More Australians are expected to head to universities as youth unemployment rates stay high in the COVID-19-driven economic crisis.
Universities across Australia are looking to save hundreds of millions, including cutting staff and placing hiring freezes on tutors.
The sector says it faces a $16 billion hit over the next three years, more than three-quarters of that in lost international student fees.
But Education Minister Dan Tehan says his focus is getting campuses reopened for domestic students and those international students who made it into the country before travel bans were put in place.
“What I’ve been doing is strongly encouraging them to do everything they can to be open for semester two,” he told reporters in Canberra on June 8.
“We’re working with the sector and with state and territory governments to make sure that … rich experience that students want on campus, they can get that – understanding that large lectures, et cetera, won’t be appropriate in a COVID-19-safe way.”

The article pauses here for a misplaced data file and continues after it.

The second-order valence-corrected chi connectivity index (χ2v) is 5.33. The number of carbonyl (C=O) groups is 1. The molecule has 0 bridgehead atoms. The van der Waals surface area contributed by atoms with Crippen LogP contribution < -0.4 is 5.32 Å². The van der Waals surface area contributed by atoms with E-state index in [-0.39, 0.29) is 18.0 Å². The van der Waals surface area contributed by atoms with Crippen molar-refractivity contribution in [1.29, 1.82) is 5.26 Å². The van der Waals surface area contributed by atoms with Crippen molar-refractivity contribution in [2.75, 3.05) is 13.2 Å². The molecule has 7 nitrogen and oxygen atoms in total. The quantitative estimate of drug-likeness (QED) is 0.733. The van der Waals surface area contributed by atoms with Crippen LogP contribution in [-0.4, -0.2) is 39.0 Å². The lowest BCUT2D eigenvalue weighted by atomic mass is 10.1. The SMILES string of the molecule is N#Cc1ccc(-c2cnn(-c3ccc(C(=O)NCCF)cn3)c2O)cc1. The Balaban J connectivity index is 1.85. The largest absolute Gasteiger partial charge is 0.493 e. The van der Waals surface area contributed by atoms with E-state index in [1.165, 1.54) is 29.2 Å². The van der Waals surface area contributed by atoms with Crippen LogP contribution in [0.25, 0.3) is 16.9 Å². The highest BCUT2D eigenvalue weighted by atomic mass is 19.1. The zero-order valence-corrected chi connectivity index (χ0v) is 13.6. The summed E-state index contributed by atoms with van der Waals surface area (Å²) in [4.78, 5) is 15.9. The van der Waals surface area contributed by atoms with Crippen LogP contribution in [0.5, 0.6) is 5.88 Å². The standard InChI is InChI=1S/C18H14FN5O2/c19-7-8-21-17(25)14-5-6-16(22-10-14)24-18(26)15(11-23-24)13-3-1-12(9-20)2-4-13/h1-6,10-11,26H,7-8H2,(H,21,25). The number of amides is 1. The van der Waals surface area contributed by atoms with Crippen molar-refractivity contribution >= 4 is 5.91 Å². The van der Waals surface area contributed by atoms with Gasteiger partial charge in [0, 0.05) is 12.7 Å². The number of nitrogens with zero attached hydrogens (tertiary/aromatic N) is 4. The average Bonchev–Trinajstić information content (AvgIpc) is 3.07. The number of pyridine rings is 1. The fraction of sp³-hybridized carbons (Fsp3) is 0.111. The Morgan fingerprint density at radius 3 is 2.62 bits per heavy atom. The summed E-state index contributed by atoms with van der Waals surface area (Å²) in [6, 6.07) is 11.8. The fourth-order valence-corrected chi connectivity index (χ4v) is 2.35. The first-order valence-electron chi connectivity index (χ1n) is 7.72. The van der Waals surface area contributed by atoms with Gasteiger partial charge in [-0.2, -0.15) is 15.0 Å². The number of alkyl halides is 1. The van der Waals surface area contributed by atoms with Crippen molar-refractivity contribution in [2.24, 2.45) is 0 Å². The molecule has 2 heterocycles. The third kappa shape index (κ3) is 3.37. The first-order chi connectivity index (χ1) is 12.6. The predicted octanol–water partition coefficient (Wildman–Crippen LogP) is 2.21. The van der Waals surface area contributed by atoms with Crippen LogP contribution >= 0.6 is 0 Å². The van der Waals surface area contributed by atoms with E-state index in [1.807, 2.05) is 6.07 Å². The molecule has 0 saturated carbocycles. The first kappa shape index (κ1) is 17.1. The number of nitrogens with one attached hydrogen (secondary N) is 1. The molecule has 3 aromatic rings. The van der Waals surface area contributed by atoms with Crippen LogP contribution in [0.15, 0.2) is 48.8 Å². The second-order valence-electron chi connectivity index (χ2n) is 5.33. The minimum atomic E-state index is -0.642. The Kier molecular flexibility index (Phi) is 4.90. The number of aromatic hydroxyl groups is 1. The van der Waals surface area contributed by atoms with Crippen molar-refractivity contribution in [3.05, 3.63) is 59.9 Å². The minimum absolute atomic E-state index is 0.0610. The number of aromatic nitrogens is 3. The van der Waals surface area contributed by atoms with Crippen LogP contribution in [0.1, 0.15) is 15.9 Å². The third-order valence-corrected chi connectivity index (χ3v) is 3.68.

He’s guaranteed the government will maintain $18 billion in funding for domestic students this year.
And he says the number of Australians wanting a university education is expected to rise in 2021.
“When youth unemployment increases what you tend to see is also an increase in demand for higher education places,” he said.
“The forecasts are that’s likely to increase so we have to make sure the sector can deal with it.”